Points to consider when applying for support as a result of the Coronavirus crisis

Posted on 22nd April 2020 by Streets

Image to represent Points to consider when applying for support as a result of the Coronavirus crisis

Whilst such funding is in no doubt essential for many to trade during these unprecedented times, as ever, funding success is still very much down to the normal rigours of lending.

Under the CBILS the borrower is ultimately liable for any support received. Whilst the Government has agreed to guarantee up to 80%, this relates to any loss incurred by funders after all potential recovery sources have been exhausted and a loss crystallised. It is not simply a pawn broking against this guarantee. Applications need to show viability (pre-crisis) and the ability to repay the funding being sought.

The following notes might prove useful in securing the appropriate funding required. Ensure that your application is thorough so that any funder can understand the request and that the amount required is sufficient to cover the business’ needs so that your case can be dealt with in one application rather than you having to submit multiple requests.

What Funding Institutions will require

In short, a structured approach to the funding request to include:

  • A brief understanding of the business, its activities, key people and markets. For those businesses that have used their cash balances and never required funding previously, this may need to be more detailed as the funder may not have a track record or details to fall back on. If your business has a website then include a link as this may contain a lot of the above information.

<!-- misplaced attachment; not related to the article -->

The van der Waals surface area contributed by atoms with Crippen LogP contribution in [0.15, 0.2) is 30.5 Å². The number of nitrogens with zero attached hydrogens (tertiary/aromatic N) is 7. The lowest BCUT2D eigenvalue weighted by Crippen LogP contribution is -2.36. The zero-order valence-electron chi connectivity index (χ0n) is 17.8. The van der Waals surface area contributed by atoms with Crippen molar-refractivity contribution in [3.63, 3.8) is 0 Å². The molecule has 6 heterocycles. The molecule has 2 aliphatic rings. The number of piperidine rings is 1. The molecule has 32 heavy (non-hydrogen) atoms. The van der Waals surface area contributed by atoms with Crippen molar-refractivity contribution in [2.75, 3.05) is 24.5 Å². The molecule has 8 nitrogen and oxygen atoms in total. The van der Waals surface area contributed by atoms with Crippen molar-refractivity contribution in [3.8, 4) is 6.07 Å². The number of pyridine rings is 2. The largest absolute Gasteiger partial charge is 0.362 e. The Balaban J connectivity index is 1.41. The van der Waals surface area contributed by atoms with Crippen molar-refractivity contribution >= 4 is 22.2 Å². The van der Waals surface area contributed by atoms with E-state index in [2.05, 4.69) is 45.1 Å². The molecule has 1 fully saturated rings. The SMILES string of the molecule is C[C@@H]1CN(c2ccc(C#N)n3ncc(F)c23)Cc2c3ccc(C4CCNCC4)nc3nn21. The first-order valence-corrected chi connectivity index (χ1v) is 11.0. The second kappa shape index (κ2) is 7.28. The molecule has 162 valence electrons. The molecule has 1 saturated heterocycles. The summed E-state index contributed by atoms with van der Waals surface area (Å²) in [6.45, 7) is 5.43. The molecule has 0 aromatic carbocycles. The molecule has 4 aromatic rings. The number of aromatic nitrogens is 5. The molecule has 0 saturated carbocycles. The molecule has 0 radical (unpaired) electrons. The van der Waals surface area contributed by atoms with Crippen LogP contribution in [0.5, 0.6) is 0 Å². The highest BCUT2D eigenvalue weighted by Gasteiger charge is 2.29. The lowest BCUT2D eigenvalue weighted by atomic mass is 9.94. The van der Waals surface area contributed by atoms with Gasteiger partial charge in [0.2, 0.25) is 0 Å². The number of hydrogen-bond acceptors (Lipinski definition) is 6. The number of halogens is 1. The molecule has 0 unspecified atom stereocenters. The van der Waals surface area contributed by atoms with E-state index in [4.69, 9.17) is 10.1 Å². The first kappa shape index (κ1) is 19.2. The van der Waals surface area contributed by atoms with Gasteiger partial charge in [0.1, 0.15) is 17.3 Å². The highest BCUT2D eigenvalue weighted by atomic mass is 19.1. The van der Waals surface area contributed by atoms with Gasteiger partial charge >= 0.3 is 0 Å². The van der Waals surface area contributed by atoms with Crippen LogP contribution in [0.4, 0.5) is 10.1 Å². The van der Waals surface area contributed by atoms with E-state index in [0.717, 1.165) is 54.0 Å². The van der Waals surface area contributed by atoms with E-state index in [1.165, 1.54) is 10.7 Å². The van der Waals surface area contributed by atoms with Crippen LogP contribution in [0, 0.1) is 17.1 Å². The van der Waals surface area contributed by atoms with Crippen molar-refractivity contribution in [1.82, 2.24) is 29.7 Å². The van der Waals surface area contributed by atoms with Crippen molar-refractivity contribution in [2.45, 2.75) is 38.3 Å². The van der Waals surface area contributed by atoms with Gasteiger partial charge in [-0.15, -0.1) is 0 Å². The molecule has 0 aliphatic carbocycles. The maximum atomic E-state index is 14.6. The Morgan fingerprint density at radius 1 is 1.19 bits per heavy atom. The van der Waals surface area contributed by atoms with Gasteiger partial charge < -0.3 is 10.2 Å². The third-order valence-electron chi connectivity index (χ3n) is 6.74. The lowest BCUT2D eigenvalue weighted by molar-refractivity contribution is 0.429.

• Details of financial performance pre the current crisis. Include at least the last 2 years accounts and any latest management accounts. The key is to show the business was viable pre-crisis and worthy of support.
  • Include a brief commentary of the figures covering any items that either stand out or have been one-offs. Funders look for trends and the narrative will save a number of questions.
  • Within the above, cover what remuneration is taken by the directors/shareholders – salary, dividends etc. This is nothing to be ashamed of as funders will want to know what these individuals live off.
  • Describe how the crisis has affected the business. Outline the mitigating actions taken to deal with the operational and financial impacts i.e. furloughing staff etc. Are there any further actions that could be taken if needed? The latter might be further contingency plans to be called upon. Have you explored all the other government initiatives that have been announced?
  • Establish the financial impact on the business and what amount, length of time and type of funding is required. This will more than likely need to be evidenced by way of a cash flow forecast.
  • On the cash flow forecast, we would suggest that one avoids an optimistic approach. For instance, consider any return to pre-crisis levels of trading emerging on a gradual basis. Also, receipts may take longer to materialise than previously. Commentators are indicating that the country is likely to be in a recession for some time after the crisis.
  • How does the funding amount highlighted in the cash flow compare to that being sought? Consider incorporating an element of headroom to cover unforeseen circumstances. This reverts back to the underlining point of “getting it right first time” and not having to submit another application in the short term.
  • It is essential that the business can afford to repay the funding being sought when it starts to return to some level of trading seen in the past. Examine the forecast cash generated relative to the proposed total debt servicing obligations. Ideally the cover should be in excess of 125%, although some lenders will consider slightly lower but it certainly needs to be higher than 100%.
  • Key in any forecast is not necessarily the numbers within, but the assumptions behind them. In these unprecedented times nobody will expect anyone to predict the future, but include some commentary on your best estimate assumptions.